Striving for recognition as fully human, capable beings outside one’s natural environment and community meant many different things to the thousands of people brought to or born in the Lowcountry. From choosing death during the voyage from African ports of departure, to rising up against one’s captors, to seeking refuge in remote hiding places away from the mainland to delving deeply into private comfort spaces…enslaved people sought ways to retain their humanity, first and foremost.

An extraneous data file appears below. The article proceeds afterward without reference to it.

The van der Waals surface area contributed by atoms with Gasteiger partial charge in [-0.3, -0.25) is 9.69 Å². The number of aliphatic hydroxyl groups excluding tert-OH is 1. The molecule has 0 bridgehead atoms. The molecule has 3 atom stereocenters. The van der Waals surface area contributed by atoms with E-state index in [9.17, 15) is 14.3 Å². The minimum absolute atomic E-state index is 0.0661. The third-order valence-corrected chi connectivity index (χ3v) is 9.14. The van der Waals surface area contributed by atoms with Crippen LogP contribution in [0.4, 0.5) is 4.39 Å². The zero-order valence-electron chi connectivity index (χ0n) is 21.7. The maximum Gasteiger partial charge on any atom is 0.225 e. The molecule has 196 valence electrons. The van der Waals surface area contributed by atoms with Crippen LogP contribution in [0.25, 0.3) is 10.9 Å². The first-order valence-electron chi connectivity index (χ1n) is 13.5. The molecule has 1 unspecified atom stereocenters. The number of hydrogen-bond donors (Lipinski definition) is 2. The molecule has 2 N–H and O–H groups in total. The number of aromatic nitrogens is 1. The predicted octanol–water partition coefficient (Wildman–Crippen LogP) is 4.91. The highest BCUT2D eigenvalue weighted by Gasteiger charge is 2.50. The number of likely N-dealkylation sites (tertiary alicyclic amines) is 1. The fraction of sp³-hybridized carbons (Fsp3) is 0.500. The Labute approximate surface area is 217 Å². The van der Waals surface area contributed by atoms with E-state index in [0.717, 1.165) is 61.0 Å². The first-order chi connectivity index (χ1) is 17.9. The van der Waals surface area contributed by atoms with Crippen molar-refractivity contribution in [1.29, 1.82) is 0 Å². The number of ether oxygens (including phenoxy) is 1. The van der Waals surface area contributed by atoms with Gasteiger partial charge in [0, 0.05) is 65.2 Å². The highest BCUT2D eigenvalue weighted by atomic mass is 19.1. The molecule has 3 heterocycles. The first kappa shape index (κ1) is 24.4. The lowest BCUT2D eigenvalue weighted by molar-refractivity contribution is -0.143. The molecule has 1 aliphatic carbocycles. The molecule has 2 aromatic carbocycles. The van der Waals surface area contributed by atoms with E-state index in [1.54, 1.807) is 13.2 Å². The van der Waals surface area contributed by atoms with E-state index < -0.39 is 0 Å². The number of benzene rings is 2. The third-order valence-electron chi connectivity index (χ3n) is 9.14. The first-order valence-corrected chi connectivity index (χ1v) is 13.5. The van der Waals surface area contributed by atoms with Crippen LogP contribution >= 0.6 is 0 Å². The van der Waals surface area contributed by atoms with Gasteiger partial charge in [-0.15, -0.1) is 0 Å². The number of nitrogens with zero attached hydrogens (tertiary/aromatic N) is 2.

Many such efforts went unnoticed by their captors, others were rebuked and punished. Rarely discussed forms of resistance to slavery and “passive actions” not recorded or even recognized by those in control have long been misread as suggesting that enslaved people were “happy” or “content” in their bondage. Work stoppages, breaking of tools, poisoning of animals, organized rebellions and running away are some of the means by which people of African descent sought control over their bodies and their lives. Without benefit of political power, Africans and their descendants faced their captors in subtle and overt ways.